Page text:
History is not an organic property. That is to say, if you want to understand our world, the stuff inside peoples’ heads (neurons and genes) seems to be much less important than the stuff between people’s heads (social relations and cultural forms)—and even Wade acknowledges this throughout. “Genes … can be overwhelmed by learned behavior, or culture,” he writes. He notes “the vast power of culture to shape human social behavior…” and reiterates later that “culture is a mighty force, and people are not slaves to innate propensities.” Kind of makes you wonder why he bothered to write this book at all. Disclaimers like these suggest that Wade hasn’t even got the guts to own his ideas. If the influence of culture has been so mighty and vast, then it stands to reason that that is what you should be reading books about; not this one. Wade’s labor has effectively been to fabricate a small tail to wag a mighty big dog.
There is little to recommend here. This book is as crassly anti-science as any work of climate-change denial or creationism. And like those odd birds, Wade adopts a radical relativism of expertise. Sure, all the relevant experts say one thing, but he’s going to tell you the truth.
It’s a sad day for the profession of science journalism.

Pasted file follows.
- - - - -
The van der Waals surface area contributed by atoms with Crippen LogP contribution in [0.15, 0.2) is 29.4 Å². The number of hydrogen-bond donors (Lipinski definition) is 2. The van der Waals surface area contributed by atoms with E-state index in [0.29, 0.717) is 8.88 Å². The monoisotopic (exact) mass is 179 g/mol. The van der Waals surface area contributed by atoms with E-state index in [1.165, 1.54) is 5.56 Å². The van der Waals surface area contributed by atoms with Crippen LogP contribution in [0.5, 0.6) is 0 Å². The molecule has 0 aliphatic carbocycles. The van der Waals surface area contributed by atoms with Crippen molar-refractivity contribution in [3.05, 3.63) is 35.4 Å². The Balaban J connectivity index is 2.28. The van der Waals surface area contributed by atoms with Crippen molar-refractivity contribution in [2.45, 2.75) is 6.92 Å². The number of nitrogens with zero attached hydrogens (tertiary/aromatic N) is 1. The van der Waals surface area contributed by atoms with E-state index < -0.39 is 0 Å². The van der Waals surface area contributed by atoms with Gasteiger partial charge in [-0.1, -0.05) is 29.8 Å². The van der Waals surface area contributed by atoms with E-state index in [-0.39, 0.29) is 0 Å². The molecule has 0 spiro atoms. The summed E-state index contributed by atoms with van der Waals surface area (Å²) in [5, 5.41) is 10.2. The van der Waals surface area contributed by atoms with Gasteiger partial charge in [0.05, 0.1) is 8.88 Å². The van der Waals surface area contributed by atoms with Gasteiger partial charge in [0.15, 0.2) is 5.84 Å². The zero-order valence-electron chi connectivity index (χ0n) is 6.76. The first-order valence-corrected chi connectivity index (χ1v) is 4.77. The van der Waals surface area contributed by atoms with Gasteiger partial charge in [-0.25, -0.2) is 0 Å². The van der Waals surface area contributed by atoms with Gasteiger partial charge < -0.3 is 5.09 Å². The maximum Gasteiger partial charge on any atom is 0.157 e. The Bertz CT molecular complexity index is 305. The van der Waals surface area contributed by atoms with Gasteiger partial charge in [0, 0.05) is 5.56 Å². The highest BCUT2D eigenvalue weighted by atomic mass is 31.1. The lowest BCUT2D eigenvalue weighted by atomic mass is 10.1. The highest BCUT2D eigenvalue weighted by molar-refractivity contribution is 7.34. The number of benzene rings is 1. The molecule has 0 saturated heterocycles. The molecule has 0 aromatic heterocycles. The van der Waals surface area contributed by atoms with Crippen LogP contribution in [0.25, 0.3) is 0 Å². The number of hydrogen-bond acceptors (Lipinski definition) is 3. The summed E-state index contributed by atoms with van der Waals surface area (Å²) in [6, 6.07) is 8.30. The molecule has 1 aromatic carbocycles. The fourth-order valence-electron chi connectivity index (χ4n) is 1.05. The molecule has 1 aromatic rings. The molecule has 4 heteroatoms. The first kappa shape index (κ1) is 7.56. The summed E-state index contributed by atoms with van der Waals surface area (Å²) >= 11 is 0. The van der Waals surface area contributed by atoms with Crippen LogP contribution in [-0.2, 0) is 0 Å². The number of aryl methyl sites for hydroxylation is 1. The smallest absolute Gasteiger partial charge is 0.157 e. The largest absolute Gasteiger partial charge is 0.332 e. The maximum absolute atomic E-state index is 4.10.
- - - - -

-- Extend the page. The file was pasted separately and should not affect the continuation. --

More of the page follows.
Help In These Times Continue Publishing
Progressive journalism is needed now more than ever, and In These Times needs you.
Like many nonprofits, we expect In These Times to struggle financially as a result of this crisis. But in a moment like this, we can’t afford to scale back or be silent, not when so much is at stake. If it is within your means, please consider making an emergency donation to help fund our coverage during this critical time.
Jonathan Marks is Professor of Anthropology at the University of North Carolina at Charlotte, and presently a Templeton Fellow at the Notre Dame Institute for Advanced Study. He is the author of What It Means to be 98% Chimpanzee and Why I Am Not a Scientist, both published by the University of California Press. Paradoxically, however, he is about 98% scientist, and not a chimpanzee.